- Act as a clearinghouse for jobs;
- Expand opportunities for black journalists by assisting in recruiting activities;
- Work to upgrade black journalists in managerial and supervisory positions; and
- Maintain a national office with a paid secretary for the clearinghouse.
These modest objectives were not achieved easily. From 1976 to 1983, the leaders worked without a national office and struggled to keep NABJ functioning. About 300 members attended annual conferences. A periodical – the NABJ Journal – did not launch until 1981. Like the Colonial-era founding fathers who pledged “their lives, their fortunes, their sacred honor,” NABJ’s founders endured adversity and hardships, yet stayed true to their mission to integrate and elevate the American news media, mostly from within.
At its peak in the late 1990s, NABJ had 3,300 members and in 1997 brought 4,000 attendees to an annual summer convention in Chicago. That was a time of saturated news media: emerging digital, established cable news, and deeply rooted and prosperous newspaper companies and TV networks.
That universe changed violently in the 21st century. The once all-powerful news media that NABJ and its members confronted and also collaborated with took hits during the tech boom-and-bust of the early 2000s, and then absorbed a critical blow when new media startups and social media platforms became content providers too, expanding the menu of where to get news and entertainment, but thinning employment at traditional media outlets.
Four decades ago, majority news managers said they could not find qualified journalists of color. That claim is not credible today. The new digital companies that sometimes lacked traditional news values and mission rebuffed inquiries about presenting its workforce numbers. That information was “proprietary,” those owners claimed. After repeated needling by diversity advocates, including NABJ, some companies revealed their numbers. They revealed unsatisfactory inclusion of African-American media workers. Company leaders have pledged to do better.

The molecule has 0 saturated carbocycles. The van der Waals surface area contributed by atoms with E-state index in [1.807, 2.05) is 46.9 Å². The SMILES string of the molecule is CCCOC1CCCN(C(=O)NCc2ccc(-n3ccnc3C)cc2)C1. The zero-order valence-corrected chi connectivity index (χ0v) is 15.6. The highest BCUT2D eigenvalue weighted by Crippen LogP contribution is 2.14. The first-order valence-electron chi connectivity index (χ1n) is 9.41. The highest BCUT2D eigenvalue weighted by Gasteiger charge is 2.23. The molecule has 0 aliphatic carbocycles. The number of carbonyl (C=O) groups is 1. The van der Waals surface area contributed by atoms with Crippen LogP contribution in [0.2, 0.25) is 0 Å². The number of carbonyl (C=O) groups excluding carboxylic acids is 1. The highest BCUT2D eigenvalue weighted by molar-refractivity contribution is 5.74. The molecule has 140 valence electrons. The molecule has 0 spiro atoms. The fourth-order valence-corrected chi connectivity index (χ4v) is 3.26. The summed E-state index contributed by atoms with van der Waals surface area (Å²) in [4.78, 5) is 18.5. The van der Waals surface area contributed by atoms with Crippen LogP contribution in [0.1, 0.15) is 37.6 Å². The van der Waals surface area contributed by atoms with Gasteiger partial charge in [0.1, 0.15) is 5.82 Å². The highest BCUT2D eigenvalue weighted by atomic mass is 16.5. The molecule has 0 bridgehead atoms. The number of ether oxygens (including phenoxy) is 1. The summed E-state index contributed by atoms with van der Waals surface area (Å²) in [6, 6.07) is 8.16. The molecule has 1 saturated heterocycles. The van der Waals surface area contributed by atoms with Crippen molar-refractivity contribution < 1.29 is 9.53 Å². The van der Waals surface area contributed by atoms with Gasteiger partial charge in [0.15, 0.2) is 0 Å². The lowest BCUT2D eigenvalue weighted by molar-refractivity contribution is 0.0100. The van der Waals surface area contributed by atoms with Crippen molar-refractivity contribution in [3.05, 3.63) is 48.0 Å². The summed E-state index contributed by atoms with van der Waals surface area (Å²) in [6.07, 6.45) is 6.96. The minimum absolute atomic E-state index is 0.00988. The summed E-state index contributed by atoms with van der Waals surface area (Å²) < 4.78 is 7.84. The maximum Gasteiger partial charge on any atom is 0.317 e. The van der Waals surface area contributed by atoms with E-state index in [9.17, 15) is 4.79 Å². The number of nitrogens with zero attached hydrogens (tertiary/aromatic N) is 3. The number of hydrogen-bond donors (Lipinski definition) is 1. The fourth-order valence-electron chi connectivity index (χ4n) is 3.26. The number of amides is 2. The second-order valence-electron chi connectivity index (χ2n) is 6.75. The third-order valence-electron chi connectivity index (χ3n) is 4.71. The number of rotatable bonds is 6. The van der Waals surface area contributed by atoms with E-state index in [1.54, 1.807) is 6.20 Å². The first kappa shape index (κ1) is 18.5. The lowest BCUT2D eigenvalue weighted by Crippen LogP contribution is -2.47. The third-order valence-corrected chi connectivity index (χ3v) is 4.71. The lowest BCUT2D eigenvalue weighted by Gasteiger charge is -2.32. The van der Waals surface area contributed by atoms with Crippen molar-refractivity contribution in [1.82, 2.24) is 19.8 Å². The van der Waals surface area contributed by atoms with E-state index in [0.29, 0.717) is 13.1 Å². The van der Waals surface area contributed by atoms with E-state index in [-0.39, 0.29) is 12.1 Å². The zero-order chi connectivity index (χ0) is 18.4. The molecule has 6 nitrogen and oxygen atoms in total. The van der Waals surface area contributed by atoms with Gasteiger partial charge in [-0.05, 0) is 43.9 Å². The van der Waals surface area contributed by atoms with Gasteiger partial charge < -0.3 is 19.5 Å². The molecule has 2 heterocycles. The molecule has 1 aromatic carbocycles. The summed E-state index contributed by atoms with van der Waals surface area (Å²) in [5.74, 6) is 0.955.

NABJ co-founders Sandra Dillard and Paul Delaney said the news industry can do better in increasing the ranks of black journalists despite the media stars who shine now and were not considered possible four decades ago.
“What’s different is there is no longer a need for special programs to train black journalists,” said Dillard, a longtime theater critic who is retired from the Denver Post. “They can come out of college. Students and emerging journalists also have role models. I did not have any. Today, I expected to see more, not less progress.”
Delaney said, “I expected to see much more by this point in the 21st century. We were so upbeat 40 years ago. The future looked so promising because the past was so dismal.
“We were on the move in the mid-1970s. The post-civil rights movement era produced the greatest advancements in our profession. Finally, we had turned the tide of resistance as the majority of daily papers had integrated their newsrooms, as had television networks and quite a few broadcast newsrooms across the country. Many major company executives lent their names, time, funds and efforts to changing the color of their organizations – examples included my boss at the New York Times, Arthur Sulzberger Jr., Don Graham at the Washington Post and media leaders in Detroit, St Louis, Miami, Louisville, Philadelphia, Nashville and Boston.
“Then it all came to an almost screeching halt by the turn of the century. Then came new media that brought crushing financial problems to the model, which we’re still dealing with. New media set back integration to near pre-1960s levels, with an attitude of ‘who cares about that [diversity] stuff,’ tokenism run rampant – one black anchor here an editor there; no network presidents, no chain owners, ad nauseam.
“It’s nearly 2016, for goodness sake.”